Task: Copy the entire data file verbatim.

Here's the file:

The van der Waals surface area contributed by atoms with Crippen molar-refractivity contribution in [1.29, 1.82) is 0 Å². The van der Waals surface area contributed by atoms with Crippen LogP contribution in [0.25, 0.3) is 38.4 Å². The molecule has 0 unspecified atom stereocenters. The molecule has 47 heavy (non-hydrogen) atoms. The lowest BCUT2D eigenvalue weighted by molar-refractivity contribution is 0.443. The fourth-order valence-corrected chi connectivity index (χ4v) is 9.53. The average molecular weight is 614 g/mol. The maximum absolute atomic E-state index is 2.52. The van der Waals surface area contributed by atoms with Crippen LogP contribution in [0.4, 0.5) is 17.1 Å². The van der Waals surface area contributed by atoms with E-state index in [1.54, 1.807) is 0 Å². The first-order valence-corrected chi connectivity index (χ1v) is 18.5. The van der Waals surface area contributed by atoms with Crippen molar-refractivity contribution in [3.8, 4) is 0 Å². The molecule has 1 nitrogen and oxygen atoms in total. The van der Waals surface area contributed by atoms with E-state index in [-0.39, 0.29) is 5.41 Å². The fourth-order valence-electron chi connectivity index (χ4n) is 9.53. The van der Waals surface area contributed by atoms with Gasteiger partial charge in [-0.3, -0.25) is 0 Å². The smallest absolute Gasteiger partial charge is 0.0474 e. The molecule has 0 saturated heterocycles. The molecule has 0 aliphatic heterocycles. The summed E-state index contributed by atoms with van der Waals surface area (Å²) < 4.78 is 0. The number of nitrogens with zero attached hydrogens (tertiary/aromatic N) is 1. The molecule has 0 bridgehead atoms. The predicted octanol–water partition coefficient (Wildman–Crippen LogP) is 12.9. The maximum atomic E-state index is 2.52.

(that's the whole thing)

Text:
The van der Waals surface area contributed by atoms with Crippen molar-refractivity contribution in [1.29, 1.82) is 0 Å². The van der Waals surface area contributed by atoms with Crippen LogP contribution in [0.25, 0.3) is 38.4 Å². The molecule has 0 unspecified atom stereocenters. The molecule has 47 heavy (non-hydrogen) atoms. The lowest BCUT2D eigenvalue weighted by molar-refractivity contribution is 0.443. The fourth-order valence-corrected chi connectivity index (χ4v) is 9.53. The average molecular weight is 614 g/mol. The maximum absolute atomic E-state index is 2.52. The van der Waals surface area contributed by atoms with Crippen LogP contribution in [0.4, 0.5) is 17.1 Å². The van der Waals surface area contributed by atoms with E-state index in [1.54, 1.807) is 0 Å². The first-order valence-corrected chi connectivity index (χ1v) is 18.5. The van der Waals surface area contributed by atoms with Crippen molar-refractivity contribution in [3.8, 4) is 0 Å². The molecule has 1 nitrogen and oxygen atoms in total. The van der Waals surface area contributed by atoms with E-state index in [-0.39, 0.29) is 5.41 Å². The fourth-order valence-electron chi connectivity index (χ4n) is 9.53. The van der Waals surface area contributed by atoms with Gasteiger partial charge in [-0.3, -0.25) is 0 Å². The smallest absolute Gasteiger partial charge is 0.0474 e. The molecule has 0 saturated heterocycles. The molecule has 0 aliphatic heterocycles. The summed E-state index contributed by atoms with van der Waals surface area (Å²) < 4.78 is 0. The number of nitrogens with zero attached hydrogens (tertiary/aromatic N) is 1. The molecule has 0 bridgehead atoms. The predicted octanol–water partition coefficient (Wildman–Crippen LogP) is 12.9. The maximum atomic E-state index is 2.52.